Where Time Stands Still
The Rumpe House derives its name from the family who inhabited it for more than 80 years, beginning in 1901. Inside, the house remains remarkably untouched by modern alterations. Tilly Rumpe remained in the home until the 1980s and introduced few of the amenities we take for granted today. Tilly never installed a furnace, air conditioning, or the indoor plumbing most people expect. A hand pump in the kitchen provided the only interior access to water.
After sitting vacant for the subsequent decades, the house fell into disrepair. Broken gutters caused water damage on the front porch, including the picturesque gingerbread trim. When the home went on the market with the lot valued higher than the house, Indiana Landmarks bought the house to save it from demolition. With help from a generous grant from the Efroymson Family Foundation, we repaired the structural damage, rebuilt the intricate gingerbread porch, restored the original windows, applied new paint, and installed a new roof.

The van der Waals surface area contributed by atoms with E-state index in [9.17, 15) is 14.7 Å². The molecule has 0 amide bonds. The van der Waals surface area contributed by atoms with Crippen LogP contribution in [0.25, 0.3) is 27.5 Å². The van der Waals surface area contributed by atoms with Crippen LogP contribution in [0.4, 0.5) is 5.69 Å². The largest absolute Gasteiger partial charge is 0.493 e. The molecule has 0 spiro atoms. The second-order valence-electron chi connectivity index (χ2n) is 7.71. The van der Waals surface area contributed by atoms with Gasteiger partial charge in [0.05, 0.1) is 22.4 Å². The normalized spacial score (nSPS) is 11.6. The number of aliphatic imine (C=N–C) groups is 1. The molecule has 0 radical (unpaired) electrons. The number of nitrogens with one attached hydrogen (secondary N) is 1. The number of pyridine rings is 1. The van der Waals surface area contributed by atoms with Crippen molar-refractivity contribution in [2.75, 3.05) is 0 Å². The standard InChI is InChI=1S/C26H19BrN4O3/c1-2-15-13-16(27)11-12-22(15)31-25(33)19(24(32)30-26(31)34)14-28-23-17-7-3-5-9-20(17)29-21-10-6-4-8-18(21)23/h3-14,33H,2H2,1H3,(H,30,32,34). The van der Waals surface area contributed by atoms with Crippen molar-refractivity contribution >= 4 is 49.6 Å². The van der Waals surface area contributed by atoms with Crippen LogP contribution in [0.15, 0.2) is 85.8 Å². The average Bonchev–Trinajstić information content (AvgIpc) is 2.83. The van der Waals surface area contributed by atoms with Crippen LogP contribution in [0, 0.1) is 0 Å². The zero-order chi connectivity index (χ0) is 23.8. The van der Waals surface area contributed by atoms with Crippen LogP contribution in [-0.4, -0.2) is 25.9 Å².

The Rumpe House exhibits remarkable original character. While some would-be buyers might view the house as a daunting challenge, it also offers a rare opportunity to install efficient, environmentally responsible electrical, HVAC, and water systems. Extensive faux-graining on the windows, doors, trim, and even the floors still retains its shine. Such blank slate opportunities don’t often present themselves in historic houses.
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